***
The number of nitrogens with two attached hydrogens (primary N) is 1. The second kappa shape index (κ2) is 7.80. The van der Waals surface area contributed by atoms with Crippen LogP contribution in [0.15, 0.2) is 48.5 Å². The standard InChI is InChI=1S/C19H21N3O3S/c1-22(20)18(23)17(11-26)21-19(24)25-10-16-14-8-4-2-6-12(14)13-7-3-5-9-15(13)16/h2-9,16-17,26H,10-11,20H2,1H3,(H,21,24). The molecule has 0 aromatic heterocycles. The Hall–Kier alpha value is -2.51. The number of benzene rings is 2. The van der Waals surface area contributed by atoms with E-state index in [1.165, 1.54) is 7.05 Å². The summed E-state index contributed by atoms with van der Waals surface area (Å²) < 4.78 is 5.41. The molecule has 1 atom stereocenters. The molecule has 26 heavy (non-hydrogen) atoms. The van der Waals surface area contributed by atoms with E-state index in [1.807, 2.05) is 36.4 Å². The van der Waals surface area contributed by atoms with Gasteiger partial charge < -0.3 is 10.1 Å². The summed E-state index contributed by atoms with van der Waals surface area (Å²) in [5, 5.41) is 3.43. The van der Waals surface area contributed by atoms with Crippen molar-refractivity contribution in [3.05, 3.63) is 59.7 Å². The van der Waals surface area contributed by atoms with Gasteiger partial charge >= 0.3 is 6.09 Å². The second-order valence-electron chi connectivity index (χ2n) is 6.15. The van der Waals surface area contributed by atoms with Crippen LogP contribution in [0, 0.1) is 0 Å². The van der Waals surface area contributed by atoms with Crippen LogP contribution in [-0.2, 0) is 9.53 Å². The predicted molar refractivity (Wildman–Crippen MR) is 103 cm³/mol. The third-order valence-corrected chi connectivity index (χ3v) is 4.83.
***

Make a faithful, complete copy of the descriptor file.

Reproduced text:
The number of nitrogens with two attached hydrogens (primary N) is 1. The second kappa shape index (κ2) is 7.80. The van der Waals surface area contributed by atoms with Crippen LogP contribution in [0.15, 0.2) is 48.5 Å². The standard InChI is InChI=1S/C19H21N3O3S/c1-22(20)18(23)17(11-26)21-19(24)25-10-16-14-8-4-2-6-12(14)13-7-3-5-9-15(13)16/h2-9,16-17,26H,10-11,20H2,1H3,(H,21,24). The molecule has 0 aromatic heterocycles. The Hall–Kier alpha value is -2.51. The number of benzene rings is 2. The van der Waals surface area contributed by atoms with E-state index in [1.165, 1.54) is 7.05 Å². The summed E-state index contributed by atoms with van der Waals surface area (Å²) < 4.78 is 5.41. The molecule has 1 atom stereocenters. The molecule has 26 heavy (non-hydrogen) atoms. The van der Waals surface area contributed by atoms with E-state index in [1.807, 2.05) is 36.4 Å². The van der Waals surface area contributed by atoms with Gasteiger partial charge < -0.3 is 10.1 Å². The summed E-state index contributed by atoms with van der Waals surface area (Å²) in [5, 5.41) is 3.43. The van der Waals surface area contributed by atoms with Crippen molar-refractivity contribution in [3.05, 3.63) is 59.7 Å². The van der Waals surface area contributed by atoms with Gasteiger partial charge >= 0.3 is 6.09 Å². The second-order valence-electron chi connectivity index (χ2n) is 6.15. The van der Waals surface area contributed by atoms with Crippen LogP contribution in [0, 0.1) is 0 Å². The van der Waals surface area contributed by atoms with Crippen LogP contribution in [-0.2, 0) is 9.53 Å². The predicted molar refractivity (Wildman–Crippen MR) is 103 cm³/mol. The third-order valence-corrected chi connectivity index (χ3v) is 4.83.